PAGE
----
Out Teach
Life Science
Material Type:
Lesson Plan
Lower Primary
  • Animals
  • If/Then
  • Ifthen
  • Life Science
  • Needs of Organisms
  • Out Teach
  • Science
  • ifthen
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    Education Standards

    Animal Survival -- Out Teach

    Animal Survival  -- Out Teach


    Students will explore the outdoor classroom in pairs looking for evidence of animal life and imagining what types of animals might live in, and survive in, the outdoor classroom area.

    Background for Teachers:

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    The key is for students to begin connecting observations to plausible explanations for their thoughts; to be able to differentiate between the likelihood of rabbit living in the garden from a lion. It may be helpful to expand the search to a more wooded area, but this will need extra precautions (boundaries, poison ivy search, no touch rule).

    Students often have misconceptions between needs and wants. Needs are things like air, water, food and shelter. 

    Wants are those things we would like to have, like a new toy, but aren't essential for keeping us alive.  

    Make sure to do a walk-through of the space prior to teaching the lesson. This will help you ask questions specific to your school ground.It may be helpful to expand the search to a more wooded area but this will need extra precautions (boundaries, poison ivy search, no touch rule).

    Key Vocabulary:

    • Habitat

    • Diet

    • Shelter

    • Needs

    • Wants

    Guiding Question:

    How do animals survive in and around the outdoor classroom?


    Ask: "Did you know an adult elephant can eat up to 600 pounds of food each day?"

    Ask: How much do you think you eat during the day? Do all animals need the same amount of food to survive?

    Add additional context for students to get excited. Ensure they understand how much food that really is. (You can bring together about 10 students to show the weight of food the elephant eats.)

    Inform students that they will explore the area in this lesson thinking about what kinds of animals live nearby.

    Tell students them to look for clues to where animals would live and the kinds of things they would eat to survive.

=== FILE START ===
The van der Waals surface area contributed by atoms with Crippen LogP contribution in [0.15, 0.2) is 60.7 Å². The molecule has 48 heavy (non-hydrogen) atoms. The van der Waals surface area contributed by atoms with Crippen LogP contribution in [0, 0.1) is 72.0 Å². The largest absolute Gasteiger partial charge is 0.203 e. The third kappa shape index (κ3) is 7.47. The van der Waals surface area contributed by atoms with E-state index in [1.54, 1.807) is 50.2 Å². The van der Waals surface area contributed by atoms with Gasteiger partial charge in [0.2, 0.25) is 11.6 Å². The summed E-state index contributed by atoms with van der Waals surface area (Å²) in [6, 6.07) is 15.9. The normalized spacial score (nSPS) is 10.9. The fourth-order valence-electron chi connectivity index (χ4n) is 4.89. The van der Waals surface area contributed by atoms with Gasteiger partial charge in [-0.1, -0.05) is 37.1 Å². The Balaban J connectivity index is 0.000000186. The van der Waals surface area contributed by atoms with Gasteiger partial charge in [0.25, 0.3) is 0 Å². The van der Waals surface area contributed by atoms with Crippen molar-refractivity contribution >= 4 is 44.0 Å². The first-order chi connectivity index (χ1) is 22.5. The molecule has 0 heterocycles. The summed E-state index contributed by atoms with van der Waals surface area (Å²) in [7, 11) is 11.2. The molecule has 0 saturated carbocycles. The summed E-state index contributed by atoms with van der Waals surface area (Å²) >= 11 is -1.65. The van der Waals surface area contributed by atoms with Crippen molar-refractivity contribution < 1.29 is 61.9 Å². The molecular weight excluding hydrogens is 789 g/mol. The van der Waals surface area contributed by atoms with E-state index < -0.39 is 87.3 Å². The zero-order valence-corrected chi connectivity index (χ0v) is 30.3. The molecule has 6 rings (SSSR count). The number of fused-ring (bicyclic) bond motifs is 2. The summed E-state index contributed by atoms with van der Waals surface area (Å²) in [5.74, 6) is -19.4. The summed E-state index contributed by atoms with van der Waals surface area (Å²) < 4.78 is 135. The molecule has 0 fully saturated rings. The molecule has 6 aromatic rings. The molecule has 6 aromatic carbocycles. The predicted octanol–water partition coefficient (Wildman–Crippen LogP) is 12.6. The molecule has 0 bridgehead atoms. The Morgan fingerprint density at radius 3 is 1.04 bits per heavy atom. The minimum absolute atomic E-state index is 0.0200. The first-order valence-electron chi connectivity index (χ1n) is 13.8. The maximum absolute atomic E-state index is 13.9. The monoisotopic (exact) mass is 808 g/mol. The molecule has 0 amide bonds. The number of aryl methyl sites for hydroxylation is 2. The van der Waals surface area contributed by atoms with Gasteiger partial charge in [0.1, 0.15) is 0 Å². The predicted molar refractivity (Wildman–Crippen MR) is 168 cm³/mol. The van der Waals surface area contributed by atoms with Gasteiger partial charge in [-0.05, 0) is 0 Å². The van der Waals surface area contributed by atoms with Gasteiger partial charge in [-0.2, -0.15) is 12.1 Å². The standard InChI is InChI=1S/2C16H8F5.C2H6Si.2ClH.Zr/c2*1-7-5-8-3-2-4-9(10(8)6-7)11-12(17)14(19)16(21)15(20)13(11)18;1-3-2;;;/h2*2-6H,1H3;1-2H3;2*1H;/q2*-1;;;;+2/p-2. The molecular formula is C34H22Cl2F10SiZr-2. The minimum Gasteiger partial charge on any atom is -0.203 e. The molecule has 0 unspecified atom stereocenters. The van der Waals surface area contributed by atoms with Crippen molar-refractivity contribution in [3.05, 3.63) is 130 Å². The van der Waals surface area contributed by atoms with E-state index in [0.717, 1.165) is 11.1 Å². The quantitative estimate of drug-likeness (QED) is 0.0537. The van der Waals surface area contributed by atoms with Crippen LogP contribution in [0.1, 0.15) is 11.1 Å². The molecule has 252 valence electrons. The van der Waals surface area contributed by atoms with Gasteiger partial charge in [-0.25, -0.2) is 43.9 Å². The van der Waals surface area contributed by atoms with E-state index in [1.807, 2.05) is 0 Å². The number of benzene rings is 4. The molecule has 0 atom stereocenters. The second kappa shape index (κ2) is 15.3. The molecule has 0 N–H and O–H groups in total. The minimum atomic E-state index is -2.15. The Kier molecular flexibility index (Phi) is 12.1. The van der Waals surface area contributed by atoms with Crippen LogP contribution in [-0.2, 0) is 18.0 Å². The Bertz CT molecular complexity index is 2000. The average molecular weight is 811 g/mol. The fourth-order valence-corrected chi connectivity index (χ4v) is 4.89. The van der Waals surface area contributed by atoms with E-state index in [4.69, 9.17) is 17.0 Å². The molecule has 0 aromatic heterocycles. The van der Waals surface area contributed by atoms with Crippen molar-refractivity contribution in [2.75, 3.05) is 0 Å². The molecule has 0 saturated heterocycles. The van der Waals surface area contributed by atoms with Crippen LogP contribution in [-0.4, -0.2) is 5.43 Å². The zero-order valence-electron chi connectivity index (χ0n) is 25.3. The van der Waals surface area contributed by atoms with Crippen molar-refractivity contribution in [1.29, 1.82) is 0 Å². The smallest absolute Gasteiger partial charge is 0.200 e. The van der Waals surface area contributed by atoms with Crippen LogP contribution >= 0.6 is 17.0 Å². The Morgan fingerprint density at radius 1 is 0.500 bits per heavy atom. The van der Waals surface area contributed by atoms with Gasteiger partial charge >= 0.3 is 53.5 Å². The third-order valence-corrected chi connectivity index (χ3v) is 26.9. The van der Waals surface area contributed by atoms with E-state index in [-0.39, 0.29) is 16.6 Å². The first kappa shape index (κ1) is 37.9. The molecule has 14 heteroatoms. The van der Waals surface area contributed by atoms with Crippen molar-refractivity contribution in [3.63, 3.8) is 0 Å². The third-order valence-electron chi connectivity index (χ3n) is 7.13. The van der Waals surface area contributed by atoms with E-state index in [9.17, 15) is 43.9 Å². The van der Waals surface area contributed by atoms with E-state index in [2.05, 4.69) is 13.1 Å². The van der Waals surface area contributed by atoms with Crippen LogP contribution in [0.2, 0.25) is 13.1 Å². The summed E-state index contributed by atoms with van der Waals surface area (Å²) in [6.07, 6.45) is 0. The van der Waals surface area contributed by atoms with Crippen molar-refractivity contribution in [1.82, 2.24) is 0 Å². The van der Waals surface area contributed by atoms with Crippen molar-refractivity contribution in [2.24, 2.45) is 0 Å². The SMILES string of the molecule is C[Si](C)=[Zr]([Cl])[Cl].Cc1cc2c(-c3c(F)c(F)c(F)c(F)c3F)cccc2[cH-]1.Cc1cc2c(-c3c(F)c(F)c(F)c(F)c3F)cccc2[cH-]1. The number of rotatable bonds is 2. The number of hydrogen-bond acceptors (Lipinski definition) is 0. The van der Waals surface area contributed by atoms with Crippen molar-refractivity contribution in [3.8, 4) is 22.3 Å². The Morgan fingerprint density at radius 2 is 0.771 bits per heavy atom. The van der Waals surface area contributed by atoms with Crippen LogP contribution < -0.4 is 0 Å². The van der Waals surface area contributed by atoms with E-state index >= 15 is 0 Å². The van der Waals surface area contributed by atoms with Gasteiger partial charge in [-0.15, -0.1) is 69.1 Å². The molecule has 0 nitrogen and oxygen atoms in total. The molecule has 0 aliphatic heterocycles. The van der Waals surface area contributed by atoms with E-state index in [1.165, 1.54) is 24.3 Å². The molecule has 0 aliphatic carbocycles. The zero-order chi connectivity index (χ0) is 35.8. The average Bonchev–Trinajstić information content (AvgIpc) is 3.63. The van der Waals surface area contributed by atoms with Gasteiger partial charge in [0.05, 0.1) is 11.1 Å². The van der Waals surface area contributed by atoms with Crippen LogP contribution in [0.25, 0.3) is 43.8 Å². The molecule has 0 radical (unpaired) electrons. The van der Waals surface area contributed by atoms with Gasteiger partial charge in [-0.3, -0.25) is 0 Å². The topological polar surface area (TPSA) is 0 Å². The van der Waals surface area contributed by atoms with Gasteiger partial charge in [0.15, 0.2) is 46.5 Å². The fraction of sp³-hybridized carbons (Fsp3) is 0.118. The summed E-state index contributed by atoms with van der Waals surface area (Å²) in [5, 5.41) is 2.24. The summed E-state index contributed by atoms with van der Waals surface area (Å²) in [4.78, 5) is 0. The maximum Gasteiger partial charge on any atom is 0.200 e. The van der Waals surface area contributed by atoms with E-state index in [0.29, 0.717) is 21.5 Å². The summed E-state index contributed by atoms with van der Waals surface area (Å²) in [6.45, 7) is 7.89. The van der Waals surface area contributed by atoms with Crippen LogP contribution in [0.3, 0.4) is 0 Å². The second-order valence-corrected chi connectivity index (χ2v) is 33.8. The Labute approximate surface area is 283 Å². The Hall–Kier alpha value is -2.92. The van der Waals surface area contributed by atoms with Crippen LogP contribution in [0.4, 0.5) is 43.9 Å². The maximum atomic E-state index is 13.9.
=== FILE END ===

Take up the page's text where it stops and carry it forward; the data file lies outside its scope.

Let students work in pairs exploring the area.

    Have them list the animals they think might live nearby.

    Have students add notes explaining why they think those animals live there.

    Sample questions:

    • Do you notice any area that might be a shelter for an animal?

    • What do you think that animal might eat?

    • What evidence do you have of an animal eating in this location?

    • Have you ever seen that animal in a garden or near your school?


    Gather students and ask them to share what they found.

    Write student findings on the board. To ensure that all voices are heard, consider doing a turn-and-talk or partner chat.

    Begin to sort through their findings asking questions about specific observations or reasons they believe a certain type of animal may be nearby. Make sure to have students state the evidence they have for their claim that an animal would live in a specific area.

    Note: Clear up any unreasonable theories and stress that it is part of the scientific process to rule out certain possibilities. (Example: A student says that a bear lives on the school grounds. Walk that student through what their evidence is for this claim. Ask where the bear would sleep? What it would eat? Would it be safe? Show students that before we make a claim, we must have evidence to support it.)


    Have students work independently to choose one animal that was discussed, sketch it in the garden with its food, shelter and anything else important for its survival.


    Pick three animals that are native to your school yard (ex: earthworm, monarch butterfly etc.).

    Ask students to explain in writing why or why not that animal could survive on their schoolground.

    Ask students to look for an evidence of the animal living on the school grounds. What do it need?

    Ask students to share their work and reinforce the use of plausible explanations for each example.

    Extension Ideas:

    Students can choose a native animal to research and present to their classmates, and create shoe box dioramas of their animals.

    Students could create shelters for native species and place in the outdoor classroom. Examples include native beehives, decomposing logs, mulch. Visit these periodically throughout the year for evidence that animals have made them a home.

    Career Connections

    The IF/THEN collection is the world’s largest free digital library of authentic and relatable images and videos of women STEM innovators.  


    Dr. Lekelia "Kiki" Jenkins is a marine conservation scientist, dancer, coreographer, and associate professor at Arizona State University. While completing her PhD she choreograhed a dance about her research on sea turtles that earned her second place in the Dance your PhD competition. 


    Have your students watch this video for inspiration about pursuing STEM careers, and read this profile to learn more about Dr. Jenkin's story.


    Thank you for creating a culture shift in how the world perceives women in STEM.